Find out If You Are Arguing with a Bot on Twitter with Make Adverbs Great Again

Russian Bots are working hard to shape American dissent and opinion; the indictments last week spell out their role in the 2016 election quite clearly. Just after the shooting in Parkland Florida, they went into high gear again. But how can we know who we are engaging or arguing with on Twitter? Make Adverbs Great Again is one way!

There are a few websites and services that claim to use algorithms to identify which Twitter handles belong to real people and which may be part of the Russian disinformation campaign that is being waged right now, as you read this. I won’t even begin to try to understand how these sites and services work, but I have tested a few, and Make Adverbs Great Again seems to work fairly well.,

Of course, nothing is 100% accurate. The people behind the site know that and include this when delivering results.

DISCLAIMER: No tool of this sort is perfect. This does make mistakes. Even the 10/10 scores are wrong sometimes, so use common sense when interpreting the results.

The score (scale is 0-10 where 0 is the least likely to be a troll) is determined by adding together the predictions of ten trained MLP networks. The user’s bio, banner image and a link to their timeline are displayed to provide context for the AI-generated score. The set of troll accounts used for training was a mix of two types of accounts – accounts that appeared to be of direct Russian origin, and US-based accounts (mostly “alt-right”) that were propagating material that originated on Russia-based accounts.

In testing, this is currently classifying 95% of accounts correctly, where a score of 6-10 is a troll, and 0-5 is not. This means it will still produce the wrong answer roughly one in every twenty times. This is a tool based on statistics and is not intended as a replacement for human judgment. The score for a given account will usually only update once every 24 hours.

That noted, I did some testing and the site seems to be fairly accurate. For example, I checked out Judie’s Twitter handle — @geardiary. I know Judie is a real person, so I was curious if I could get a baseline on the accuracy. Here’s what it delivered. Remember that 0-5 is “not a troll” and 6 – 10 “is a troll”.

So I checked Carly…

And Greg…

And then Myself…

In each case, I know there are real people behind those Twitter handles. And, in each case, the site delivered a rating of 0/10 or 1/10. That suggests to me that it can identify real people.

Next, I went through my Twitter feed and tried to identify comments that looked like they MIGHT be Bots. Often times, the site returned a result that rated 5 or less out of 10. That told me there are some real people on Twitter who are saying ugly things in the aftermath of the Florida shooting. There were, however, plenty of Bots to go around.

It is pretty clear that this account might be a Bot, so it is not a surprise that this is typical of this “person’s” Tweets.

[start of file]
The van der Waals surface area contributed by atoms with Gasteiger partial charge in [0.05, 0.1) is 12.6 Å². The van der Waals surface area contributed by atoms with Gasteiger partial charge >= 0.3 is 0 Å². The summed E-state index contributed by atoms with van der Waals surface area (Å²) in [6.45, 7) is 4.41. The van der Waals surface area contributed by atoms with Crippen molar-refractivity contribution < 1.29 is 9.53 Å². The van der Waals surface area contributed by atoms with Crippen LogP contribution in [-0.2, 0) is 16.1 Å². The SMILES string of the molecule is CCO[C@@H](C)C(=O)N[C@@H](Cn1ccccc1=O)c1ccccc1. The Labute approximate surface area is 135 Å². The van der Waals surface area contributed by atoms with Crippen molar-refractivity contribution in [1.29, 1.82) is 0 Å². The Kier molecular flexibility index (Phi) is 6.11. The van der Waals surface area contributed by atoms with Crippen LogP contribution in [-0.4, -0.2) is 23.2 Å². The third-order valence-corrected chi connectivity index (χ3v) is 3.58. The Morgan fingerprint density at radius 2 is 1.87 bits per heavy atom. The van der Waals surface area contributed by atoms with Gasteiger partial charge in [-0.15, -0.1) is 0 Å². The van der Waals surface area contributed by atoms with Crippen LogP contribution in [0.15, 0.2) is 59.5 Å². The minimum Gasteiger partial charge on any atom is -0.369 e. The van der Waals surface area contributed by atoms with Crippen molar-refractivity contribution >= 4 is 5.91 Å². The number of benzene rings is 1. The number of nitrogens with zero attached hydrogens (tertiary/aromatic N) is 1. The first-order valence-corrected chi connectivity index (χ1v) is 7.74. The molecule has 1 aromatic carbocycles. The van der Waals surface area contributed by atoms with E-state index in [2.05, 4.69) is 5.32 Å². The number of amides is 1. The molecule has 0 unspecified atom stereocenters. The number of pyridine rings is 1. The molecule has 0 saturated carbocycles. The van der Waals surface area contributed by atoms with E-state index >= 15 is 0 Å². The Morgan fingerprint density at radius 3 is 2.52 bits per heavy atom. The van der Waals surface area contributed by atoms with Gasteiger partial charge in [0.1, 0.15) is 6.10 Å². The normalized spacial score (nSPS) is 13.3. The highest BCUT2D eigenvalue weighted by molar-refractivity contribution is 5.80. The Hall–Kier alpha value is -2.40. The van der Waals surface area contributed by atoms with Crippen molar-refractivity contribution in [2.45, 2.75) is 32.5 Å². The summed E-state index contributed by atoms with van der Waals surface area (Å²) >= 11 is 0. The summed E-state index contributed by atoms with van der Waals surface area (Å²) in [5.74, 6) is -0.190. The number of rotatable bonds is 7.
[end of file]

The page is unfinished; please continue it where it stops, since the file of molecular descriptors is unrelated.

Let me opine a bit. It is pretty clear that balls were dropped by the FBI. That needs to be looked into and addressed. But this tweet is a clear attempt to move the national conversation AWAY from a real dialogue on how future mass shootings might be prevented and deepen the mistrust of the FBI, and it’s from a Bot. Then there is this one…

And this one…

And this one.

In each case, the ideological bent of the account was the same. Calling names, attempting to distract, and pushing out “information” that is known to be false. And its ALL OVER TWITTER!

That noted, I also found examples that go to the other extreme of the political and ideological spectrum.

The point is this: When you engage with someone on Twitter, it is worth taking a moment to check if you are actually interacting with a real person.

You might be.

But you might also be engaged with an account that is on Twitter to push propaganda, confuse the issue and create even more division.

Twitter and Facebook are powerful enough to know about our likes and dislikes. They could easily work to identify and close fake accounts. For whatever reason, they refuse to do so. The result is that we have propaganda outlets working day and night to sow seeds of discontent. And, until social media companies get their act together and start doing some good for our country, we will have to police ourselves. Make Adverbs Great Again is a good start.

Addendum: We have had comments that claim the site labels anyone who expresses right of center views as a bot. So I checked another account and this is what came back:

So while we can’t scientifically prove the accuracy of their algorithms we can state that it does not rate someone as a bot simply because of their specific views.

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About the Author

Dan Cohen
Having a father who was heavily involved in early laser and fiber-optical research, Dan grew up surrounded by technology and gadgets. Dan’s father brought home one of the very first video games when he was young and Dan remembers seeing a “pre-release” touchtone phone. (When he asked his father what the “#” and “*” buttons were his dad said, “Some day, far in the future, we’ll have some use for them.”) Technology seemed to be in Dan’s blood but at some point he took a different path and ended up in the clergy. His passion for technology and gadgets never left him. Dan is married to Raina Goldberg who is also an avid user of Apple products. They live in New Jersey with their golden doodle Nava.